Google is your friend. Other than actual humans who NEED to give you peptalks, Google will help you next. If you look for brilliant authors whose works were initially rejected, or famous novels that were rejected A LOT, then you actually find plenty examples. Examples that will give you hope and make you realise that when you stick to your guns and you believe in your novels, you can make it. And keep in mind that with each novel that you write and receive feedback on, you grow as an author. So if you don’t get your bookdeal with this novel, then maybe with the next one. Keep writing, keep improving and especially KEEP ENJOYING the process. If you’re going to be in the spotlight some day, you might as well make sure that you have enough experience to SHINE.

Shine-for-progress

 

New Story High

10 Jun

That first tingle of excitement you get when a new story falls onto your keyboard. With trembling fingers you write the words, excited by these new characters, the thrilling story. Like an obsession, you keep writing deep into the night until you realise you have to get up early in the morning. But…you have to finish this sentence, just one. No, wait, just this paragraph. This page. And before you know it you’ve written three versions and you’re a ghost now, because you forgot to eat, sleep, and drink water.

Slight exaggeration perhaps, but that’s what it feels like when you’ve fallen in love with a new story. It’s much like falling in love with a person. Except in this case you don’t have to worry about whether or not it’s too soon to call, or other social boundaries. You are in full control, the story is at your fingertips and sometimes that means sleep is left tapping on the window of your imagination, trying to remind you that you need it.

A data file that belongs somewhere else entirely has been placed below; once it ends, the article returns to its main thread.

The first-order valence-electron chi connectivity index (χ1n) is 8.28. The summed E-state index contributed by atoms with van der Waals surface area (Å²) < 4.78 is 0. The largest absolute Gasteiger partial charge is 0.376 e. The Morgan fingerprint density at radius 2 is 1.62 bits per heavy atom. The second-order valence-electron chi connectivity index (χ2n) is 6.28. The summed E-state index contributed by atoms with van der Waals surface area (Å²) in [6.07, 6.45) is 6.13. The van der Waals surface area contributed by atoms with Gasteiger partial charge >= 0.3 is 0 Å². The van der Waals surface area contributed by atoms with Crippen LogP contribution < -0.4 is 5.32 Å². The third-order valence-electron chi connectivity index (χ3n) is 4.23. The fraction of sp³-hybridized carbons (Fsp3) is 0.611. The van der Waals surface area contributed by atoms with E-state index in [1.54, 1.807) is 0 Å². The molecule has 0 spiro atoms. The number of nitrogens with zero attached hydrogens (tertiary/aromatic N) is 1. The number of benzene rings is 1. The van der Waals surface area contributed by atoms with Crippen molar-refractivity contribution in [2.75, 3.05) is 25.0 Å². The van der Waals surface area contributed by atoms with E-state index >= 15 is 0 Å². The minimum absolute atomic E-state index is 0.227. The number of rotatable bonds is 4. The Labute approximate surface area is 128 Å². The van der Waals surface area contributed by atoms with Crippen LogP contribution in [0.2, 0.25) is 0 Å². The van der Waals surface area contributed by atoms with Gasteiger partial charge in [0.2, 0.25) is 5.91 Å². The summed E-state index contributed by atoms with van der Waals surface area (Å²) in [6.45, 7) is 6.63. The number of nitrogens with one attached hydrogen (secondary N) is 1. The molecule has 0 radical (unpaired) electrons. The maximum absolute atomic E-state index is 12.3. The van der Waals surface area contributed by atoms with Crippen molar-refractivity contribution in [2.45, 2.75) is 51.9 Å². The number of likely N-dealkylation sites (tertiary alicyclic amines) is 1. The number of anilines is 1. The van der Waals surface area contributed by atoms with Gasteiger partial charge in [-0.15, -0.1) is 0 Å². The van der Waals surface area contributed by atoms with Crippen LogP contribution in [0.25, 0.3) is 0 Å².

Still, despite the fact that sunlight will be your enemy in the next few weeks, it’s worth it when you can finish the first draft as soon as possible. Your characters will earn a break, while you reread the draft and they’ll be all bright-eyed and bushy tailed for round two.

Stories need a lot of attention in the beginning, much like a baby, and especially your passion. You need to be excited and thrilled, because that’s what keeps the momentum going and that’s how you’ll finish this first draft. Speed is of the essence or you’ll find that your characters have taken up residence somewhere other than your head and it will be even harder to write.

Be in love with your story. Be an addict. Just remember, you know, to live a little bit on the side as well. 😉